Book: The Star-Touched Queen by Roshani Chokshi
Published April 2016 by St. Martin’s Griffin|352 pages
Where I Got It: I borrowed the e-book from the library
Series: The Star-Touched Queen #1
Genre: YA Fantasy
Cursed with a horoscope that promises a marriage of Death and Destruction, sixteen-year-old Maya has only earned the scorn and fear of her father’s kingdom. Content to follow more scholarly pursuits, her world is upheaved when her father, the Raja, arranges a wedding of political convenience to quell outside rebellions. But when her wedding takes a fatal turn, Maya becomes the queen of Akaran and wife of Amar. Yet neither roles are what she expected. As Akaran’s queen, she finds her voice and power. As Amar’s wife, she finds friendship and warmth.
But Akaran has its own secrets – thousands of locked doors, gardens of glass, and a tree that bears memories instead of fruit. Beneath Akaran’s magic, Maya begins to suspect her life is in danger. When she ignores Amar’s plea for patience, her discoveries put more than new love at risk – it threatens the balance of all realms, human and Otherworldly.
Now, Maya must confront a secret that spans reincarnated lives and fight her way through the dangerous underbelly of the Otherworld if she wants to protect the people she loves.
THE STAR TOUCHED QUEEN is a lush, beautifully written and vividly imagined fantasy inspired by Indian mythology.
I liked The Star-Touched Queen! As much as I wanted to love it, I didn’t, but I did love that it’s inspired by Indian mythology. I feel like, with all of the mythology re-tellings that seem to be cropping up lately, that there’s less of a focus on Greek mythology, and more focus on other mythologies. Like the Indian mythology we see in this book.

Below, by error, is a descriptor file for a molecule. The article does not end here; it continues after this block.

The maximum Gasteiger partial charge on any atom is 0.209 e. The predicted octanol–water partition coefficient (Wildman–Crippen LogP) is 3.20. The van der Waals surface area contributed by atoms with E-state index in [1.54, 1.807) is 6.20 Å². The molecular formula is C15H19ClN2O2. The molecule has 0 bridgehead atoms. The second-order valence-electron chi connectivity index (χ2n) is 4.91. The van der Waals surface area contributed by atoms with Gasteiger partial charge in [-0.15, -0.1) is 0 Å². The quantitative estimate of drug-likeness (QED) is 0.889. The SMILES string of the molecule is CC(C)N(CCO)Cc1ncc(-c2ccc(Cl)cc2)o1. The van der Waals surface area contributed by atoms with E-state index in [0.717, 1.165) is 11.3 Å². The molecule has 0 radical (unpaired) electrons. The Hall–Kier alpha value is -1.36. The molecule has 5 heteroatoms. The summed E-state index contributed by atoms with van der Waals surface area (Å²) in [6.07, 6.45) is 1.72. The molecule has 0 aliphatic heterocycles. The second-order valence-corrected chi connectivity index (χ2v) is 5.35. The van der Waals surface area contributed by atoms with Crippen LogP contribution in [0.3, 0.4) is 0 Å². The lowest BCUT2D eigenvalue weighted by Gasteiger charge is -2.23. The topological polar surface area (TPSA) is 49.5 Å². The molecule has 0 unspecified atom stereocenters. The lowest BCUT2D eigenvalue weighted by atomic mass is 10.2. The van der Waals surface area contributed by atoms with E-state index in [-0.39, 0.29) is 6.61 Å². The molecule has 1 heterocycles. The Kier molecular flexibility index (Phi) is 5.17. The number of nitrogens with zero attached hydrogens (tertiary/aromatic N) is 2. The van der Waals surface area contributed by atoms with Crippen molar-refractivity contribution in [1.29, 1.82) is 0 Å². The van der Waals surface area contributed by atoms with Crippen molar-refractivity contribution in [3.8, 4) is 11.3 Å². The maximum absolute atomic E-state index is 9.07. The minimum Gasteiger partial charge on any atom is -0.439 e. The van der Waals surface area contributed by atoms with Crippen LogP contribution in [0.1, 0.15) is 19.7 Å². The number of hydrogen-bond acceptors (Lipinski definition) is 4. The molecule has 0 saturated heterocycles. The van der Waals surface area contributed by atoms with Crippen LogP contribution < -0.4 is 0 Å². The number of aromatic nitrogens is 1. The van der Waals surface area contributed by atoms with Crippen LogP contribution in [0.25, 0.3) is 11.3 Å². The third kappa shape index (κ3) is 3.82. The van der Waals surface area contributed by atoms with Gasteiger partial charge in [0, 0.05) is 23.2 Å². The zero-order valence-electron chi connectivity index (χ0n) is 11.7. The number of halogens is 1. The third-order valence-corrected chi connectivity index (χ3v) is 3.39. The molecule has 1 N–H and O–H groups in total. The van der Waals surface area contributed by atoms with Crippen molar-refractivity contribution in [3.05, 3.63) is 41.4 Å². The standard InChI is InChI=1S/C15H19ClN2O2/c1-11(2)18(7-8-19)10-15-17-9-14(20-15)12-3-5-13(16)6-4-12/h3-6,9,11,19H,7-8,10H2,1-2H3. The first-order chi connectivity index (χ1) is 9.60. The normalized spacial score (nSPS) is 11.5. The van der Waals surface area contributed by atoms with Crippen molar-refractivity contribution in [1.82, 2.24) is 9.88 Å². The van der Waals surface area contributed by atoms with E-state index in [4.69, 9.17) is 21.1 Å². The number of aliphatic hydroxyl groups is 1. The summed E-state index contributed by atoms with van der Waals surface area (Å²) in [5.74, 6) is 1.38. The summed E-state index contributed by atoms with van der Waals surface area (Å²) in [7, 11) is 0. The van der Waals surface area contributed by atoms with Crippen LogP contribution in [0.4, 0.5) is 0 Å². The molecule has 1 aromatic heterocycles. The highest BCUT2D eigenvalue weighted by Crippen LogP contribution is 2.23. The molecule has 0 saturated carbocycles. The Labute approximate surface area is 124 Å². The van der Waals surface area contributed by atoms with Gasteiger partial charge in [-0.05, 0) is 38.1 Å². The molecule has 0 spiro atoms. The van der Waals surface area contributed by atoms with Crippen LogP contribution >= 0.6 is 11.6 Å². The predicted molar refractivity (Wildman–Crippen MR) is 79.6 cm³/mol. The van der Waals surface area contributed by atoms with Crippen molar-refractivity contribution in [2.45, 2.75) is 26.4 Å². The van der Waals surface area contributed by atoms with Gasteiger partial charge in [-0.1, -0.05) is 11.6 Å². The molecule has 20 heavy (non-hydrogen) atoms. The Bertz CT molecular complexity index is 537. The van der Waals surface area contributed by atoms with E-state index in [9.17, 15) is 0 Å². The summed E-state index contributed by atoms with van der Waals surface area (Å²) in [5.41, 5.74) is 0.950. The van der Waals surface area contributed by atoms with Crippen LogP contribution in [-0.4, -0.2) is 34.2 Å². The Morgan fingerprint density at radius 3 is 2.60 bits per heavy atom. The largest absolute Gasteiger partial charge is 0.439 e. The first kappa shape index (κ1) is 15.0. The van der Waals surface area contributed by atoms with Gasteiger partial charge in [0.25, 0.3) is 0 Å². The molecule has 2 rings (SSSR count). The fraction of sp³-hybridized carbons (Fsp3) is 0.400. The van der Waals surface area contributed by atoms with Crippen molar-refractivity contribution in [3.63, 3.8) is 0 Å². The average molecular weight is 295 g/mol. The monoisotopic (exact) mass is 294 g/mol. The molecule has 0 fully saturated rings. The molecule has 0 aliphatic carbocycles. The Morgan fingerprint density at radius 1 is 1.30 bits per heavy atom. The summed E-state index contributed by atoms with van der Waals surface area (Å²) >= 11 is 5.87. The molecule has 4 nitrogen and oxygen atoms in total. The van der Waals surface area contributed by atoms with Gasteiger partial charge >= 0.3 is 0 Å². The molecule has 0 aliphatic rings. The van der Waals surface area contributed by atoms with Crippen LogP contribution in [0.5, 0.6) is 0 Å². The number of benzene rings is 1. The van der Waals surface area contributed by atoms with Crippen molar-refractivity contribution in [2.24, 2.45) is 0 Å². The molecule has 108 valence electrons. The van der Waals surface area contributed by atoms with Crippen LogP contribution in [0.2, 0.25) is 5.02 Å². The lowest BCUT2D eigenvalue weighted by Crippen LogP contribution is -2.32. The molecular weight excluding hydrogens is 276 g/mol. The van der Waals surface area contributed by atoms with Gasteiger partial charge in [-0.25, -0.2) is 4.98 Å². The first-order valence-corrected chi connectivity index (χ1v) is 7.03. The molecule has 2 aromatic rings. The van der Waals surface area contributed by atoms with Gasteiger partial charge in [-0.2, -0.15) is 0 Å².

I have no knowledge whatsoever of Indian mythology, so I can’t say how much it matches up with Indian mythology. I did find this Q & A on goodreads helpful, since the author explains what myths she drew from/was inspired by. And it makes it easier to actually look up the myths on my own.
I did get a Hades/Persephone vibe from the book, which is odd, considering the book seems to draw on Indian mythology. That came through very strongly for me- much more than the Indian mythology the book is inspired by, but maybe that’s my own lack of familiarity with Indian mythology. And possibly because it seems like every culture has their own take on that story.
What I thought was most interesting about The Star-Touched Queen was how much I was reminded of things that were not India. I mentioned the Hades/Persephone myth, and I felt like this book was an interesting mix of India and the Middle East. Which isn’t that surprising, and some things did seem like they were Indian…but I also felt like there was something distinctly Middle Eastern about the book too.
Something about the mysterious castle and the locked doorways reminded me a lot of Cruel Beauty. If you like Cruel Beauty, this might be a book worth checking out. Cruel Beauty and A Star-Touched Queen are very different stories, though, and there was something very vivid about this story. I could picture things really well, and Chokshi paints a very vivid picture of this world.
I think part of why I didn’t like the book as much as I thought I would is because there were times were I had no clue what was going on. That’s partially my fault, because there were times where I wasn’t paying as much attention as I should have. And there were times where I think my lack of familiarity with the mythology worked against me, because I felt like I was missing something important. And when you add in the fact that I felt like things were sort of explained but not really, and the fact that it sort of meanders and is slow paced and takes a while to get to the point where things happen (which seemed to be several times).
Honestly, though, Maya didn’t stand out that much to me…and sadly, the same goes for the other characters. I am having a hard time remembering the characters…man, I really should have paid more attention when I was reading it, because I have the feeling I would have liked it a lot more if I had. Maybe I’ll do that…after reading up on Indian mythology, which also might help.
3 stars. I did like the world Chokshi created, and she paints a very vivid picture of this world. And even though I liked it, I didn’t love it, even though I wanted to! It’s definitely worth checking out, though.